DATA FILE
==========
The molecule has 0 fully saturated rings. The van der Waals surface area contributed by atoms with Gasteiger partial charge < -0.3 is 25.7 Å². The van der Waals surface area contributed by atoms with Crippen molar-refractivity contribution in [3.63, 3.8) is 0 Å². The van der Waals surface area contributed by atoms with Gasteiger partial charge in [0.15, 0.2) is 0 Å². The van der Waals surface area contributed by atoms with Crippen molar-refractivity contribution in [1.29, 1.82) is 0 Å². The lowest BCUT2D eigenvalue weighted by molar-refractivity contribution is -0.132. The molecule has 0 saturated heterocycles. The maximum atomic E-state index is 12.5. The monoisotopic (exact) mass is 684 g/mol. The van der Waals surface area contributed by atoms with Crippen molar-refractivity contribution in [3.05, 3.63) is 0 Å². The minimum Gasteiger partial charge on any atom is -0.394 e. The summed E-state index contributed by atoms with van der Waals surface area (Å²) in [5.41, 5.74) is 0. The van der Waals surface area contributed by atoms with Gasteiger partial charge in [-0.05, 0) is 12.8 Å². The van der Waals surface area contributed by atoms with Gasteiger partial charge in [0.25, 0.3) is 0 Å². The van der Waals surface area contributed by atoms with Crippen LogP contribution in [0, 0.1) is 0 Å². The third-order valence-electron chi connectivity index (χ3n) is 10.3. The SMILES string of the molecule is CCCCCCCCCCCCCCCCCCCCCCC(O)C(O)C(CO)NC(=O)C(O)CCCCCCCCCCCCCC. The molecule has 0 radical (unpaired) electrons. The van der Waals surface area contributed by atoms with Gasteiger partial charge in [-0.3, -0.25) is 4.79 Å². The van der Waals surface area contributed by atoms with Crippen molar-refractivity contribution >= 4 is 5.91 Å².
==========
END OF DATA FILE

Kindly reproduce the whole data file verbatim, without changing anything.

The molecule has 0 fully saturated rings. The van der Waals surface area contributed by atoms with Gasteiger partial charge < -0.3 is 25.7 Å². The van der Waals surface area contributed by atoms with Crippen molar-refractivity contribution in [3.63, 3.8) is 0 Å². The van der Waals surface area contributed by atoms with Gasteiger partial charge in [0.15, 0.2) is 0 Å². The van der Waals surface area contributed by atoms with Crippen molar-refractivity contribution in [1.29, 1.82) is 0 Å². The lowest BCUT2D eigenvalue weighted by molar-refractivity contribution is -0.132. The molecule has 0 saturated heterocycles. The maximum atomic E-state index is 12.5. The monoisotopic (exact) mass is 684 g/mol. The van der Waals surface area contributed by atoms with Crippen molar-refractivity contribution in [3.05, 3.63) is 0 Å². The minimum Gasteiger partial charge on any atom is -0.394 e. The summed E-state index contributed by atoms with van der Waals surface area (Å²) in [5.41, 5.74) is 0. The van der Waals surface area contributed by atoms with Gasteiger partial charge in [-0.05, 0) is 12.8 Å². The van der Waals surface area contributed by atoms with Gasteiger partial charge in [0.25, 0.3) is 0 Å². The van der Waals surface area contributed by atoms with Crippen LogP contribution in [0, 0.1) is 0 Å². The third-order valence-electron chi connectivity index (χ3n) is 10.3. The SMILES string of the molecule is CCCCCCCCCCCCCCCCCCCCCCC(O)C(O)C(CO)NC(=O)C(O)CCCCCCCCCCCCCC. The molecule has 0 radical (unpaired) electrons. The van der Waals surface area contributed by atoms with Gasteiger partial charge in [-0.3, -0.25) is 4.79 Å². The van der Waals surface area contributed by atoms with Crippen molar-refractivity contribution >= 4 is 5.91 Å².